Remember how I said ‘global temperature rise,’ ‘arctic melt,’ and ‘sea level rise’ are closely linked together? Well, now, we are going to take out ‘sea level rise’ and replace it with ‘extreme climate.’ When we refer to extreme climate, it means a clear distinction between summers and winters; summers becoming hotter while winters becoming colder. 

But wait a second–how do the winters get colder if the global temperatures are rising? The key to this question would be the polar vortex. According to the U.S. National Oceanic and Atmospheric Administration (NOAA), the polar vortex is a large area of low pressure and cold air surrounding and encircling both of the Earth’s polar regions. BBC News reported that scientists discovered the heating of the Arctic has disturbed the polar vortex’s usual rotating patterns, therefore causing cold air to stay in certain regions for a greater amount of time.

Drought in western US is worsening every year. For the case of Nevada, they will even start banning all ornamental grass by 2027. (Photo by Jenny Ryu)

Another factor of extreme climate is the humidity of regions. The Environmental Protection Agency explains that drier regions are getting drier while wetter regions are getting wetter, and the key to this phenomenon is the intensity of the water cycle. As air temperature increases, more water evaporates into the air from ocean and land, causing drier areas to lose more water. For wet regions, when more moisture-laden air moves over land or converges into a storm system, it can produce more intense precipitation—causing its climate to become wetter. 

The change in the intensity of seasons and the humidity of regions leads to more frequent and more severe climate catastrophes as well—heatwaves, tornadoes, typhoons, hurricanes, tsunamis, drought, and wildfires. Countless types of these catastrophes are happening all because of a few degrees of global temperature rise. 

Do remember. Global temperature rise does NOT simply mean a few temperatures increasing in several regions; it means the extremification of ALL climates we have now.

The increased intensity of rain and storms is a result of feedback loop as well. Temperature increase of land and ocean rapids water’s evaporation rate, resulting as heavier rain in certain regions. (Photo by Jenny R.)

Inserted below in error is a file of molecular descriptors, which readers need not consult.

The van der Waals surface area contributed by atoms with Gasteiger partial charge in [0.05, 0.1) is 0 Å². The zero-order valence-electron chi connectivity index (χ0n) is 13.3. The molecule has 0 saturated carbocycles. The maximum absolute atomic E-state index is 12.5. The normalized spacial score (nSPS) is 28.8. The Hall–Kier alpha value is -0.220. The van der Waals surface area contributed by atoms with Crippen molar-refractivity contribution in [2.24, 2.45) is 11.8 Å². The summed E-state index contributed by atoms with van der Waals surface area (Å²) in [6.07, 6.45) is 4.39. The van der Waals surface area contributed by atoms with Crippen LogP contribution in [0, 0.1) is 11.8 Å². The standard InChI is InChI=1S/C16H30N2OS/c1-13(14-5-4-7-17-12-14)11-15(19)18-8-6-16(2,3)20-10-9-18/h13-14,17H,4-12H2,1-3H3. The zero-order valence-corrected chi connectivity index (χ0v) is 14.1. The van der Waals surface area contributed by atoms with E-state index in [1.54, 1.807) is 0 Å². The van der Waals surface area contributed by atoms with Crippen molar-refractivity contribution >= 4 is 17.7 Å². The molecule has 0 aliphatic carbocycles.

The last effect that I would like to introduce is the idea of a ‘feedback loop.’ According to NOAA, the feedback loop refers to a phenomenon where the effects of the climate crisis act as a catalyst towards itself. An example could be a wildfire caused by climate change producing carbon–which acts as a catalyst toward more intense climate change. 

The reason feedback loops are a problem is that they make escaping the effects of climate change much more difficult, requiring much more effort. Unless we concentrate and consider all causes & effects, the loop will continue forever, bringing more and more consequences that worsen the situation. 

There would be an endless number of paragraphs if every single one of the effects were listed, but the point here is that the climate crisis is a crisis. Although most of the predictions that we know are based on the worst situations and aren’t always correct, it is crystal clear that there is a problem with humanity’s present way of living. Humans are harming the environment more than any species did before.

But thinking about it universally, the climate crisis may be a tool for the universe to test humanity’s ability to overcome great difficulties. Isn’t humanity achieving great things that were never there before in the billions-year history? Technology is developing in a positive way, and finally, the climate crisis is getting more and more attention as society changes step by step.

As stated in Kurzgesagt’s video “We WILL Fix Climate Change!”, we are not doomed, and humanity is not doomed. Humanity will overcome the crisis and will find a way to live happily on the beautiful planet of Earth along with other species of animals.

We are not doomed, and humanity is not doomed. Humanity will overcome the crisis and will find a way to live happily on the beautiful planet of Earth along with other species of animals.
(Photo by Kiseon Ryu)